Manny Ramirez essentially sulked his way out of Boston by refusing to play, not hustling and bad mouthing the team. He was angry, apparently, that the Red Sox wouldn?t give him the big contract extension he wanted.
So how, exactly, is he increasing his market value by proving to be such a clubhouse headache? Ramirez would be wise to pay close attention to what?s happened to Barry Bonds. No one doubts that Bonds can still play, but no one wants him ? not even for the major league minimum ? because of the off-field problems he?d create.
Bonds never did some of the stuff we?ve seen from Ramirez lately. The Giants never got so fed up with Bonds that they paid him to play somewhere else, as the Red Sox just did with Ramirez.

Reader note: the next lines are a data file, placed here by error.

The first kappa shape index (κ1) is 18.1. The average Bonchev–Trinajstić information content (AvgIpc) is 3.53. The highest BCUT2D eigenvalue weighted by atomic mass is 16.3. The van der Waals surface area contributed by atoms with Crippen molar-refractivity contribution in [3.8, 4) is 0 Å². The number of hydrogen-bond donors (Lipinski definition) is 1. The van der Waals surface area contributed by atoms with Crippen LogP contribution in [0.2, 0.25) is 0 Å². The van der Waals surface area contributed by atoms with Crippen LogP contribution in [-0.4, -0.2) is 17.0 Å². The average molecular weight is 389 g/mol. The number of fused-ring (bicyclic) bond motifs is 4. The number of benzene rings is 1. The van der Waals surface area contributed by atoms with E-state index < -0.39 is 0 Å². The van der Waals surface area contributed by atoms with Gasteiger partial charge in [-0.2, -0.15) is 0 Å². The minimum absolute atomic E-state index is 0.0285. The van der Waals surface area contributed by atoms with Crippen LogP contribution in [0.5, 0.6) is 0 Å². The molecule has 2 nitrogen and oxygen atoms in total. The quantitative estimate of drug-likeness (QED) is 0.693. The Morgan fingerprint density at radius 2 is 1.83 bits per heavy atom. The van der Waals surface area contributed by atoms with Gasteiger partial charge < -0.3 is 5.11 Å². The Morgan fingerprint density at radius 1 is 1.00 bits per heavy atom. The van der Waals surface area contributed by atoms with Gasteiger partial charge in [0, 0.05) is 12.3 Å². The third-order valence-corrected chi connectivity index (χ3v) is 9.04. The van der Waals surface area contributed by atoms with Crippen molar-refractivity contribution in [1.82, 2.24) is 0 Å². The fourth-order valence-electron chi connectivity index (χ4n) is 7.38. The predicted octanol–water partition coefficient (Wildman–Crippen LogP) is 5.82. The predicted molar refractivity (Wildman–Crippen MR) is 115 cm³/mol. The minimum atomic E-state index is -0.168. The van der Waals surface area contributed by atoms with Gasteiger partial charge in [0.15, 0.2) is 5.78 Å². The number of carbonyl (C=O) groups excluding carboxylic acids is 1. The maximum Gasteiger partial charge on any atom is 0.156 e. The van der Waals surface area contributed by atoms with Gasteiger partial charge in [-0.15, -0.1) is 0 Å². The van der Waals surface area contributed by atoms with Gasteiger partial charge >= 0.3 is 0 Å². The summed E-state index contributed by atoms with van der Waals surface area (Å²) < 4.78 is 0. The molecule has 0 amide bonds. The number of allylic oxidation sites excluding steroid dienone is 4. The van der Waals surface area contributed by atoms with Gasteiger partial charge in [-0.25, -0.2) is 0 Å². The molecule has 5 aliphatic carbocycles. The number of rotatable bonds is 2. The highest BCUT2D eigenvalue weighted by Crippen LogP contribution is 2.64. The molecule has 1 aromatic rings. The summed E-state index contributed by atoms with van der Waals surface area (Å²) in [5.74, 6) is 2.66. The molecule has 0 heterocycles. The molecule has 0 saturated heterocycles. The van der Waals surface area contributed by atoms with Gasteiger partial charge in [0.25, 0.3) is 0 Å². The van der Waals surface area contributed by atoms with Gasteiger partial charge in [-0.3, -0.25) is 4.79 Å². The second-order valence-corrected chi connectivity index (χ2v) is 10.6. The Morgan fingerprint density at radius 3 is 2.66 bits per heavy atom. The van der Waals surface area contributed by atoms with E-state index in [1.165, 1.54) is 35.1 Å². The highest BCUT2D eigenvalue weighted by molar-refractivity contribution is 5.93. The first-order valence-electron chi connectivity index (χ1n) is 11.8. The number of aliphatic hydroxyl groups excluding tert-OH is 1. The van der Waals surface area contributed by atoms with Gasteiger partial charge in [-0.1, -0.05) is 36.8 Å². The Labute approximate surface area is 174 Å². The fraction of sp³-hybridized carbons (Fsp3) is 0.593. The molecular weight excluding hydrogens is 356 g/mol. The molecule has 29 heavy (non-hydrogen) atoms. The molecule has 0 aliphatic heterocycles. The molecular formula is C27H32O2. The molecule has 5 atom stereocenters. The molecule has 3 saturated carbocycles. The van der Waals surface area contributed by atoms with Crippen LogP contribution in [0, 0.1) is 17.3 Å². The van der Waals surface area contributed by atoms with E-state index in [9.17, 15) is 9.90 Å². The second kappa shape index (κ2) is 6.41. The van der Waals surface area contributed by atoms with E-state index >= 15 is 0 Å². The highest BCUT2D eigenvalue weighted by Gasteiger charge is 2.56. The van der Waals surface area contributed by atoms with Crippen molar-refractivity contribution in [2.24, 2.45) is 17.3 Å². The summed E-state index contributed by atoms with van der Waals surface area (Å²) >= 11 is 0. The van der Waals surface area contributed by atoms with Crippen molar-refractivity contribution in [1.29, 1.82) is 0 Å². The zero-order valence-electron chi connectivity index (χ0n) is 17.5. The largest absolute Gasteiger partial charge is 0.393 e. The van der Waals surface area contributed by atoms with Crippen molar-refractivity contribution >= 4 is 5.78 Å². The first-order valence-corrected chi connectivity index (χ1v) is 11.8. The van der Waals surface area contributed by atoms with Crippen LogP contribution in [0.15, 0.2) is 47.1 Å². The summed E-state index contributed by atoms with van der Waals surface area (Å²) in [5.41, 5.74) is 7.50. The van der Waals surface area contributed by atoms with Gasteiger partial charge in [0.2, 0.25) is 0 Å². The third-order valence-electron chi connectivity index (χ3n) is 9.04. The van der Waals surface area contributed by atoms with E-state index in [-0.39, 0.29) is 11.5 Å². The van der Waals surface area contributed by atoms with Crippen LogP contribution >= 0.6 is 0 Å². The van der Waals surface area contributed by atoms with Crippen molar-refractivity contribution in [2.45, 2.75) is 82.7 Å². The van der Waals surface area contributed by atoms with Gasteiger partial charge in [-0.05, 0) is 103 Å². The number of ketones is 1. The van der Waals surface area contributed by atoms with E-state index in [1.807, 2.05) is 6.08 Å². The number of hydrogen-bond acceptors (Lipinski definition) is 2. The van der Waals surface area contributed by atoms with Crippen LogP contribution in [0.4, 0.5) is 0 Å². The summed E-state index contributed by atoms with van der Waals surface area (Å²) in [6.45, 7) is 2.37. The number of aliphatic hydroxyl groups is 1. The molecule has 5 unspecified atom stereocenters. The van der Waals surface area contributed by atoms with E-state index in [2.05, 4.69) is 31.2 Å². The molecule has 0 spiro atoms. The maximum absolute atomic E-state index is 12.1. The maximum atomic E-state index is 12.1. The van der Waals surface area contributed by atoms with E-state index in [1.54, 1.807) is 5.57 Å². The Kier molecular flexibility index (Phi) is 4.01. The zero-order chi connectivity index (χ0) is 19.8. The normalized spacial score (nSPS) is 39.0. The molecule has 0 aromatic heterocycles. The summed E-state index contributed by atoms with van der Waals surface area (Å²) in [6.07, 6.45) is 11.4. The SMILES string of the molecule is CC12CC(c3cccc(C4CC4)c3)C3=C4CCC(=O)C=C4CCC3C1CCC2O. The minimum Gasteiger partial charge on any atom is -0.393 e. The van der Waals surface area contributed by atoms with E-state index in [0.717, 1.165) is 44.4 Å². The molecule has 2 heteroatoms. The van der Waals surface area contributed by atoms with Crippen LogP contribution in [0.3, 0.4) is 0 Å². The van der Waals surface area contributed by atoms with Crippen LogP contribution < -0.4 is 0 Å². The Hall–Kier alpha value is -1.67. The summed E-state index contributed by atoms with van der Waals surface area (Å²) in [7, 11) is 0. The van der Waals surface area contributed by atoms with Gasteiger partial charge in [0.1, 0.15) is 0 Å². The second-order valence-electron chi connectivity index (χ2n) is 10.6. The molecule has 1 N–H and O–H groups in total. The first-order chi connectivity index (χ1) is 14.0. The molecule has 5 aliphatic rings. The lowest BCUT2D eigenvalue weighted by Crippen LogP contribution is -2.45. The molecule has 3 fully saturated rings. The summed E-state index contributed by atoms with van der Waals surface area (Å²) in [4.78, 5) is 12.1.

There are, of course, a few differences between Bonds and Ramirez that go in Ramirez?s favor. When Ramirez goes on the market this winter, he?ll be seven years younger than Bonds was when he went on the market last winter. Also, for all of Ramirez?s issues, he was never indicted for perjury.
Still, I can?t helping thinking that if Ramirez really wanted that four-year, $100-million deal this winter, the best way to get it would have been to play hard and be a good teammate for the final two months of this season. The Red Sox, after all, are one of the few teams who could afford that deal, and now he?s eliminated them from the running.
A HALO OCTOBER
The Angels were probably the best team in the American League ? and therefore the best team in baseball ? before they picked up Mark Teixeira.
Now? Forget it.
If the Angels don?t win the World Series, it?ll have to be considered a failure.